We’ve been watching the winds for the past two weeks, waiting for some European rarities to show up. Eight European Golden Plovers and even a Hobby were spotted in late April by researchers on the RV Celtic Explorer in the middle of the North Atlantic, suggesting that birds were headed our way. Eventually, a Black-tailed Godwit was found on April 29 in the unlikely location of Deer Lake, raising suspicions that more must be out there. But then … nothing.
The winds switched to the south last week, bringing in a swath of regular migrants (yay – spring!), and pretty much dashing our hopes for European gold. So when Bruce Mactavish sent me a text on May 7 to report a stunning drake Garganey in a marsh in east St. John’s, I was a little surprised. Had it arrived earlier on the trans-Atlantic winds, or more recently?? There is a pattern of Garganey showing up in May, and often when the winds would least suggest it. This one would be the fifth record for Newfoundland, all of which were spring males!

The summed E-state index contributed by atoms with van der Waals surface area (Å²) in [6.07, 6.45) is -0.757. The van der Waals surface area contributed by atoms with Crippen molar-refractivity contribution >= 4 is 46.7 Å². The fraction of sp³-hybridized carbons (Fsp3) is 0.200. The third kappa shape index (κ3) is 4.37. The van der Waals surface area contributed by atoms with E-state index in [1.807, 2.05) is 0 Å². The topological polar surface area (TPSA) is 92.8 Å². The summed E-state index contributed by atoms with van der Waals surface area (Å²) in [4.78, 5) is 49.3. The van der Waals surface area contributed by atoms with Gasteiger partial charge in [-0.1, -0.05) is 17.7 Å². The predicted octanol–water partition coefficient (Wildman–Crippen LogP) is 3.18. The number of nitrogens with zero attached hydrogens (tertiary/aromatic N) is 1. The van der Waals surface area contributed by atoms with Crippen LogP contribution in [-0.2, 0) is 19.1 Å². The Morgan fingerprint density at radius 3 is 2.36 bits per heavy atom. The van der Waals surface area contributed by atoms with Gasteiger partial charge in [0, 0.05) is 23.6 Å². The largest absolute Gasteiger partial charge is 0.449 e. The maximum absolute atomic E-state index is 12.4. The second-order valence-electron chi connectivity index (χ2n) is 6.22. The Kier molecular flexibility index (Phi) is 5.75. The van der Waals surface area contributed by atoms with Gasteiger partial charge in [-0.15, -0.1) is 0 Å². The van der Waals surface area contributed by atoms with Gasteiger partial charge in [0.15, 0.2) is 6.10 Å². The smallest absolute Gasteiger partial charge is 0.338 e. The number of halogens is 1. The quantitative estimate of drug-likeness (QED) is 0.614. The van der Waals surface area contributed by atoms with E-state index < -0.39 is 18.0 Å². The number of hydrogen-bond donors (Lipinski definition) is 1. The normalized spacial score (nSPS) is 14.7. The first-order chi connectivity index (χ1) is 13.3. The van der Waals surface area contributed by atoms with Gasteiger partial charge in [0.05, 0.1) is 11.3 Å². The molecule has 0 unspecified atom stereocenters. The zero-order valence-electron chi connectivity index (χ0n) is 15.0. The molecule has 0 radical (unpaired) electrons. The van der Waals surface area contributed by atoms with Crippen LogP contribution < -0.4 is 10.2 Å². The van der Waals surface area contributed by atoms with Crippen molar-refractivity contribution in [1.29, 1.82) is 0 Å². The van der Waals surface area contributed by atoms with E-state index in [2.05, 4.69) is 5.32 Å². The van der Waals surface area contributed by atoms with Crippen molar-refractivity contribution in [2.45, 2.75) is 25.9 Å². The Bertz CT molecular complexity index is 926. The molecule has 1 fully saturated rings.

It took a couple hours, but I eventually snuck away from work and family obligations to go take a look. It was hiding in reeds several hundred metres from the viewing platform where I stood, at the back of a marsh surrounded by inaccessible industrial yards. When visible, looks were pretty good through a scope but much too far for photos. A few people saw it in closer parts of the marsh over the next two days and managed some record photos, but for the most part it remained a bit elusive. It has not been reported since May 9.
A single European Golden Plover was reported from Carmanville (Gander Bay) on May 11, but otherwise there have been no reports and the usual window is closing now. Sure — a Garganey, Black-tailed Godwit and European Golden Plover is in fact a pretty decent few weeks, but it seems a tad anti-climactic. I guess last year’s show spoiled us!!